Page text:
Anti-Valentine’s Day gaining support: friends, not lovers, for dinner and drinks —hello, ‘Galentines’ Day

Nicole White, Contributing Reporter

Maybe it was the Sex in the City movie that paired Carrie and Miranda together for a Valentine’s day dinner along with several bottles of wine after Carrie was humiliated at the marriage altar by Mr. Big that solidified the point that…most intimate relationships are not so romantic.

So why all the resentment over a ‘love’ holiday?

Divorce attorney, Michele Elmquist has seen her share of unhappy relationships and admits that even back at her own Houston office the ‘show’ is on whenever V’day is on the calendar during the work week.

“It seems like everyone watches to see who at the office is going to get flowers delivered to them—or first to brag about the expensive dinner that the husband or boyfriend arranged—this creates a lot of stupid pressure, competition and plenty of eye rolls,” Elmquist said.

It’s a pressure cooker for men too.

“If I don’t have something for my wife on Valentine’s Day…well, it’s not gonna be good, and she’ll think I don’t love her and it’s all kinda stupid,” said one guy who preferred to not share his name.

No sense in boring everyone with the history of Valentine’s Day because the event has ultimately turned out to be nothing more than just really good business for restaurants, chocolate factories and greeting card companies and it’s been wreaking havoc on relationships for decades.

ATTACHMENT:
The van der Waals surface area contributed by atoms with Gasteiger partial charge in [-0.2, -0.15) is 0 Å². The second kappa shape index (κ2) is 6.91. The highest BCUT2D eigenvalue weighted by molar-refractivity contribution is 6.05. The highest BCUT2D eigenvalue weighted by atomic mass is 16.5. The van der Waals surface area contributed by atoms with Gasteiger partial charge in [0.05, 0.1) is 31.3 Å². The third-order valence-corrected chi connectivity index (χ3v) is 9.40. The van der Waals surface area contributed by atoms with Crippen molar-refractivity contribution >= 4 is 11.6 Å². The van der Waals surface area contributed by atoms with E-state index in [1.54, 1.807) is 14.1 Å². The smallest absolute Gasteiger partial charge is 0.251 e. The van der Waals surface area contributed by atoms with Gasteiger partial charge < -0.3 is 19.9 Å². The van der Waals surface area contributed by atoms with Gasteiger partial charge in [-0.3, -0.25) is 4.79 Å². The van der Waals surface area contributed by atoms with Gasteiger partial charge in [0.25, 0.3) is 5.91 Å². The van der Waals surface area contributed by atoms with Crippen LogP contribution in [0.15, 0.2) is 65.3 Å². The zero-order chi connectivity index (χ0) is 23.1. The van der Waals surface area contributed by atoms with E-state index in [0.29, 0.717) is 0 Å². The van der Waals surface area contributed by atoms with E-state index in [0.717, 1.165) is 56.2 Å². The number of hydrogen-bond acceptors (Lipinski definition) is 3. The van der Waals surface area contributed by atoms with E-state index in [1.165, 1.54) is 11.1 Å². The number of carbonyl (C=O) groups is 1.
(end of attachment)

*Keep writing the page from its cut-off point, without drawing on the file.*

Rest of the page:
More and more women have decided to nix Valentine’s Day in favor of “Galentines Day”…or, a great excuse to get together with best girlfriends and celebrate the people who really “get you” and who are there when…well he isn’t.

In fact, many clubs and restaurants have started to embrace not only “Galentines Day,” but “Anit-Valentines Day.”

“The relationship resentment gets harsh in here sometimes,” says Phoenix bartender Cory Field who works at an upscale watering hole that embraces the anti-love day patrons who simply want to forget the fact that they were ever in that relationship at all and if they wish, “Happy Valentine’s” to anything…it’s to their solo-hood.

Plenty of women feel the same.

“I think we are (at least I hope) just over it,” said Christy Perino a graduate student at Arizona State University.

“I would much rather spend the money for a guaranteed great time and enjoy embracing the love with my best friends,” Perino said.

Cupid is having an identity crisis.